The launch of Google News on Google Earth is a milestone in the evolution of the geobrowser. By spatially locating the Google News’ constantly updating index of stories from more than 4,500 news sources, Google Earth now shows an ever-changing world of human activity as chronicled by reporters worldwide.
The amount of content available Google Earth is astounding, but even more interesting is the ways in which content can be mashed. Well-established companies have partnered and are contributing vetted content (eg, New York Times, National Geographic), but there is as much, if not more, community created content (eg, Goggle Earth Community, You Tube, Panaramio, wikipedia). In addition, these layers are not limited to words and links, but are multi-media. They include audio, video, and images.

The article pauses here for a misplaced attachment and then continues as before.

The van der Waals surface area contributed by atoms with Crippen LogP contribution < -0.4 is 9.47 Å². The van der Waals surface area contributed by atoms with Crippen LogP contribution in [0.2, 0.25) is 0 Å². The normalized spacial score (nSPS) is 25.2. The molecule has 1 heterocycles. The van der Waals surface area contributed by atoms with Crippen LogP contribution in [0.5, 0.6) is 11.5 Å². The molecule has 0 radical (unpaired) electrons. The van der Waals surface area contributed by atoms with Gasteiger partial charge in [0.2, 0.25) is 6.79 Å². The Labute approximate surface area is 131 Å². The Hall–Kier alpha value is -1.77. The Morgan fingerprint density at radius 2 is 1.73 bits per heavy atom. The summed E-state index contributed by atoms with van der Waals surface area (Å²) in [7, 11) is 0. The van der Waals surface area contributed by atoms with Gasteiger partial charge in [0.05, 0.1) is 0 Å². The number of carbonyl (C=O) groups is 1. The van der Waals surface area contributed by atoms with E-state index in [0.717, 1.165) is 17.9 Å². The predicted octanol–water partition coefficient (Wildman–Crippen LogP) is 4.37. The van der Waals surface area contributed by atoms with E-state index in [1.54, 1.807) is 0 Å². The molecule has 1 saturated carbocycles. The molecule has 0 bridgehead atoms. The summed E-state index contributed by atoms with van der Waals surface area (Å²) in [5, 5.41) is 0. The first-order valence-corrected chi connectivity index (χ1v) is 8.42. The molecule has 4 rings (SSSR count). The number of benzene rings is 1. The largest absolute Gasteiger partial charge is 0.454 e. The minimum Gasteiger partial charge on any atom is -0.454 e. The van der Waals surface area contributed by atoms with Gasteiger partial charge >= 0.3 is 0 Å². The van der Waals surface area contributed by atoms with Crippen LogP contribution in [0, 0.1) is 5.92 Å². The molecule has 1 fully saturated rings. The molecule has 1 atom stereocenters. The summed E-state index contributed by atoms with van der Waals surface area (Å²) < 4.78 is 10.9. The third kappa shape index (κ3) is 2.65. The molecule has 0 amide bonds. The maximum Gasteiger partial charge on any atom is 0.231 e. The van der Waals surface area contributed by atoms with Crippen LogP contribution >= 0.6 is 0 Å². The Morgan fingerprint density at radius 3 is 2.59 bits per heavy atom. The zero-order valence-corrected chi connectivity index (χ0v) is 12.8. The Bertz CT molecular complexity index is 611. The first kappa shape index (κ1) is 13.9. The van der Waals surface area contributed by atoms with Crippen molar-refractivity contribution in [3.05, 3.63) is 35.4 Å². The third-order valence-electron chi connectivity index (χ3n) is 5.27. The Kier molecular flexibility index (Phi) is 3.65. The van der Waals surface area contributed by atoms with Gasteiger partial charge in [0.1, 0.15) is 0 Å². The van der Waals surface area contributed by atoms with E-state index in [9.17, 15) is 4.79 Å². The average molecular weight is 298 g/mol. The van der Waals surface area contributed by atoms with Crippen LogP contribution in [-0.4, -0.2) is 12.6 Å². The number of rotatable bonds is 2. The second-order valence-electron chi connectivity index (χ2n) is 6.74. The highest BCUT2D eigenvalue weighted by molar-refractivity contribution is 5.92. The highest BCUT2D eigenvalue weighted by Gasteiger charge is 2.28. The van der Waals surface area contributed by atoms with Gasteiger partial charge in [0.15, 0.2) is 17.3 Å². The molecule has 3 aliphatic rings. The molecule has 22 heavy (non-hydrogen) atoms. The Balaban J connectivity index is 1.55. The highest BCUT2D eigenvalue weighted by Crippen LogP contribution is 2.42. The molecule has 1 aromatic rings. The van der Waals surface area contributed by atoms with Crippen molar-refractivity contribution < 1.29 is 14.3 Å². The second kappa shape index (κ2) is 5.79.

Here’s a screencast illustrating how Google Earth, Google News, and the other layers can mash to create dynamic stories.
Chris Anderson (Long Tail fame) also talks about the Vanishing Point theory of news which is the conceptual basis for hyperlocal journalism. He points out that, “our interest in a subject is in inverse proportion to its distance (geographic, emotional or otherwise) from us.” The Google Earth toolset allows us to play with these factors. Events that happen on my block might interest me, but aren’t news. (Like the guy across the street that keeps “leaving” his old furniture on the corner.) I appreciate being able to choose what is of interest across the globe, what is of interest in my zip-code, what is of interest on my block: the focus is mine to determine. And I like the engagement of media medias.
In addition to updates and upgrades to Google Earth (Street View was added to the latest version, 4.3), Google Maps added Panaramio (photos) and wikipedia.
Certainly local news organizations can (and, indeed, must) find a model that mashes these various medias and modalities to fit their community.